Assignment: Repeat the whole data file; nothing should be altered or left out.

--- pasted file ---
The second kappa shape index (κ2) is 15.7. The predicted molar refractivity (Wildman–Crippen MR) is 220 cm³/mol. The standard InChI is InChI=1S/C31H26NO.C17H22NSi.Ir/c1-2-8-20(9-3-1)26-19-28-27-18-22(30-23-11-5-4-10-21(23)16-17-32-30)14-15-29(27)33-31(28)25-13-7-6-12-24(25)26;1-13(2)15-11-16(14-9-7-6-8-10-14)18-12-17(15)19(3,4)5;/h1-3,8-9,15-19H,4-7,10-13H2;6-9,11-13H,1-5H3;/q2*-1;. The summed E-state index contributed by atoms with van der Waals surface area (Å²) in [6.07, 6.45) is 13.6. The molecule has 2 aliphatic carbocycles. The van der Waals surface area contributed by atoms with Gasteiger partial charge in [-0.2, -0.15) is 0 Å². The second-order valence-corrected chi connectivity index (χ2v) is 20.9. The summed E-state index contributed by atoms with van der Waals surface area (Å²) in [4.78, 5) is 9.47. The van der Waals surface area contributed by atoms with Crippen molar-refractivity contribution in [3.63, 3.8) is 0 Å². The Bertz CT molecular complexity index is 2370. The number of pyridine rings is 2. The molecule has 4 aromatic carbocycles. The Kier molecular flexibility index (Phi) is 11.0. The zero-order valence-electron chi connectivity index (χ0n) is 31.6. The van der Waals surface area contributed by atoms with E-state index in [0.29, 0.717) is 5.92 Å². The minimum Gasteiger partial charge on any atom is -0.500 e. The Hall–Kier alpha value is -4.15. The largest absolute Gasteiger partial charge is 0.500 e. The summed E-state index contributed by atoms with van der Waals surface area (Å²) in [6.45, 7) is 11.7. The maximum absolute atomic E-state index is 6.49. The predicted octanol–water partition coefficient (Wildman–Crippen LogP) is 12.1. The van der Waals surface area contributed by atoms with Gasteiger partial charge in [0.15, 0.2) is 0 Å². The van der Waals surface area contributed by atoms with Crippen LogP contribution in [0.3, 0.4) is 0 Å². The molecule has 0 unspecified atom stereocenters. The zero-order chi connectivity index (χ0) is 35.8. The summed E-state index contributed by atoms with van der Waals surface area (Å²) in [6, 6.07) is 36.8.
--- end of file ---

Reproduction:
The second kappa shape index (κ2) is 15.7. The predicted molar refractivity (Wildman–Crippen MR) is 220 cm³/mol. The standard InChI is InChI=1S/C31H26NO.C17H22NSi.Ir/c1-2-8-20(9-3-1)26-19-28-27-18-22(30-23-11-5-4-10-21(23)16-17-32-30)14-15-29(27)33-31(28)25-13-7-6-12-24(25)26;1-13(2)15-11-16(14-9-7-6-8-10-14)18-12-17(15)19(3,4)5;/h1-3,8-9,15-19H,4-7,10-13H2;6-9,11-13H,1-5H3;/q2*-1;. The summed E-state index contributed by atoms with van der Waals surface area (Å²) in [6.07, 6.45) is 13.6. The molecule has 2 aliphatic carbocycles. The van der Waals surface area contributed by atoms with Gasteiger partial charge in [-0.2, -0.15) is 0 Å². The second-order valence-corrected chi connectivity index (χ2v) is 20.9. The summed E-state index contributed by atoms with van der Waals surface area (Å²) in [4.78, 5) is 9.47. The van der Waals surface area contributed by atoms with Crippen molar-refractivity contribution in [3.63, 3.8) is 0 Å². The Bertz CT molecular complexity index is 2370. The number of pyridine rings is 2. The molecule has 4 aromatic carbocycles. The Kier molecular flexibility index (Phi) is 11.0. The zero-order valence-electron chi connectivity index (χ0n) is 31.6. The van der Waals surface area contributed by atoms with E-state index in [0.29, 0.717) is 5.92 Å². The minimum Gasteiger partial charge on any atom is -0.500 e. The Hall–Kier alpha value is -4.15. The largest absolute Gasteiger partial charge is 0.500 e. The summed E-state index contributed by atoms with van der Waals surface area (Å²) in [6.45, 7) is 11.7. The maximum absolute atomic E-state index is 6.49. The predicted octanol–water partition coefficient (Wildman–Crippen LogP) is 12.1. The van der Waals surface area contributed by atoms with Gasteiger partial charge in [0.15, 0.2) is 0 Å². The van der Waals surface area contributed by atoms with Crippen LogP contribution in [0.3, 0.4) is 0 Å². The molecule has 0 unspecified atom stereocenters. The zero-order chi connectivity index (χ0) is 35.8. The summed E-state index contributed by atoms with van der Waals surface area (Å²) in [6, 6.07) is 36.8.